I had a flat tire today. My third one since starting this new job. I pulled the car over, moved off the freeway and got onto a safe side street. Called AAA.  Within half an hour, a kindly tow truck driver showed up in order to tow it to the tire store that I use. It was one of those trucks where the car is pulled onto the bed of the truck.

After ten minutes or so, with the car safely packed onto the bed of the truck, I got in the cab to ride with the driver to the tire store. This gentleman told me of his life. About coming to the US in 1990. About quitting drinking alcohol in 1996 after some time in jail and a few DUI's. He still has a bit of trouble with English, never having formally taken a class. But he did well. He talked of his first job working in the fields. And then washing cars for five years. Finally he worked his way up to become a tow truck driver.

All this in a 15 mile drive.

Since I drive making visits for a living, it really isn't all that much different from being a tow truck driver. We both are paid by how many visits we get in: for him, towing cars and service calls; for me, home health visits.

"How much do you get to tow a car?", I asked.

"Five dollars and ninety-three cents", he said.

I saw the ticket slip: the numbers matched. Of course, he doesn't have to pay for the truck, nor the gas. Plus he got some money for the mileage for the tow.

I asked how many tows he does a day?

"15 to 20", he said. He then went on to tell me how he worked for years from 8 am until 11 pm six days a week. "I only wanted to have Sunday off so that I could go to church with my family."

I quickly did the math in my head. I make more money in two visits than he does making 20 tows.

Of course, I don't know if every tow truck driver earns this mere pittance of pay. It certainly gives me a whole lot more respect for all these guys doing dangerous work on the side of the road, cleaning up after accidents---some rather horrific, all for a trifling sum of money. Brave, brave people.

Saturday, February 7, 2015

Drought, Wind, Trees.

After the driest January ever (last year was the former record holder), a storm ripped into the Foothills yesterday. I was on the road for much of it, trying to negotiate the 60 mph winds in my valiant Yaris, dodging puddles and wondering why other drivers are so incredibly stupid to race across wet roadways with unexpectant lakes and other hazards. I finished my home health nursing visits late and mostly had Highway 70 to myself as the little-car-that-could weathered the winds up the road to our house. Spooky. Unbelievably, no trees were down to hamper my progress.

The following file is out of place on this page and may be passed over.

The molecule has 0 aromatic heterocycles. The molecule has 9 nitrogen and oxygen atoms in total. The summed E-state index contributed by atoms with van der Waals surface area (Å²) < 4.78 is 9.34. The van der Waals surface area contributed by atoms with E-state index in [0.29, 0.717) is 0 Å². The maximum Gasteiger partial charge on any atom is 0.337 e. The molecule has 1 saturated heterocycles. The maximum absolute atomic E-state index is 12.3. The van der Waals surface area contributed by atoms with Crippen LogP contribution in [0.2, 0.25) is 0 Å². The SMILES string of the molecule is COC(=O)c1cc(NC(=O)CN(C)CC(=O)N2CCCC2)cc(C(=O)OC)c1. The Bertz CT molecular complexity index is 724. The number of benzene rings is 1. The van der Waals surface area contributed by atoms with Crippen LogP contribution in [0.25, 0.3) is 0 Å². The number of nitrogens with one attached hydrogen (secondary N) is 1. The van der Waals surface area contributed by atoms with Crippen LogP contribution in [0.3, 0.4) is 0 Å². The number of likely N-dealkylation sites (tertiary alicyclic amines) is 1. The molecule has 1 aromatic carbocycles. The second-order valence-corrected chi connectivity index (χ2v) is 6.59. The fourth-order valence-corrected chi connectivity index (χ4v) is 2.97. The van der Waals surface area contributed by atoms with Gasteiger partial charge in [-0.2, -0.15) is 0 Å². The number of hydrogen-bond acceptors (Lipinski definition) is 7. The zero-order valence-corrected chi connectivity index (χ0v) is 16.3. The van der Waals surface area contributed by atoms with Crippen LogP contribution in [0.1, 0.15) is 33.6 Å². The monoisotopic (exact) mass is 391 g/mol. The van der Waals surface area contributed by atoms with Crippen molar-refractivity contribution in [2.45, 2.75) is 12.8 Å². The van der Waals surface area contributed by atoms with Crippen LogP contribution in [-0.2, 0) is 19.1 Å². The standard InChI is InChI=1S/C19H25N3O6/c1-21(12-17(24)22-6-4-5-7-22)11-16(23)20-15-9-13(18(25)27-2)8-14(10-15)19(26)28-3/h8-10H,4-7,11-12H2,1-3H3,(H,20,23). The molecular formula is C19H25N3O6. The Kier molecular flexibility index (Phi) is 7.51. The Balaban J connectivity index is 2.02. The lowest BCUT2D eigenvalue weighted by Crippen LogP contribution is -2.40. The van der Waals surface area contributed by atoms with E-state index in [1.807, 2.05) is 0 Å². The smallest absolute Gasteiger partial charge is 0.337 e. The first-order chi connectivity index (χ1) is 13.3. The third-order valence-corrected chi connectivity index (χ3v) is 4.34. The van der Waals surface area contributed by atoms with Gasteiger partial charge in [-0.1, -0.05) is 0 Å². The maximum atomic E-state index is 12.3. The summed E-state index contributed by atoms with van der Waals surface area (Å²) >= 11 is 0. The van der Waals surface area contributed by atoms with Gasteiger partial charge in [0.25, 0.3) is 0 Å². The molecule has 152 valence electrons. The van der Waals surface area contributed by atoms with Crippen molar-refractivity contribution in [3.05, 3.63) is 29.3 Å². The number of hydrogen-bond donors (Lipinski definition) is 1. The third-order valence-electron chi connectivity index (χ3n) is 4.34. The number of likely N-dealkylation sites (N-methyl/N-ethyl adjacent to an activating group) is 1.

A couple hours later, two local 20-Something males died after having a car vs. pickup head-on collision on Hwy. 70.

Speed. Rain. Wind. Water.

The last few years have given us a pattern where the rain comes ferociously. That is, if the rain comes at all.  The dreary, gentle, soaking rains that last for weeks have become much less common. Now we get storms where the winds here in the Foothills burst up to 70 mph. And we get 5 or 6  inches of rain in a day. Trees that are stressed from the drought, snap like kindling. As much as we love our trees, many residents of the Ponderosa pine loving town of Paradise sit up all night, listening to the wind, waiting for the crash.

I was awake last night, listening to the wind. Hard rain on the tin roof is often comforting---but not last night. The wind drove small branches that part from their hosts and turn into projectiles that make crashing noises way beyond their potential. Small twigs become over-achievers.

Lying on the bed, listening to the gusts through the 100 foot Ponderosas, hearing them sway (and yes, you can hear a tree sway) I inevitably think of John Muir, who would climb to the top of these trees in the midst of a wind/rain storm, riding it out. Tempting fate. Adrenaline junkie. For all of his ecstatic nature writing, Muir was also an extreme hiker/adrenaline seeker. He loved solitude. He also loved a first ascent. That's probably why Muir got along with Teddy Roosevelt so well. The two were Adventurers.

On my hike with the dogs today, another casualty. The tree in the meadow, one I have written about, the place where the dogs go to romp when we are having a particularly lazy day and don't feel like walking far----gave up one of its branches. I can't prove it, but I think our trees are losing branches at an astounding rate. The extremes of temps, drought, wind and rain are taking a toll.

Climate change? Sure. Survival becomes a challenge for all flora and fauna. On my walk, I think of the ring tailed cats that live in the area. Endangered creatures, I saw one very close to where I walk. How does that critter survive the storm? Does it ride the storm out in a tree like John Muir?

That endangered cat will get a second chance to ride out the storm tomorrow, as another rip roaring storm is expected to turn more dry-as-a-bone oaks and pines into widow makers. Does anybody else notice these things?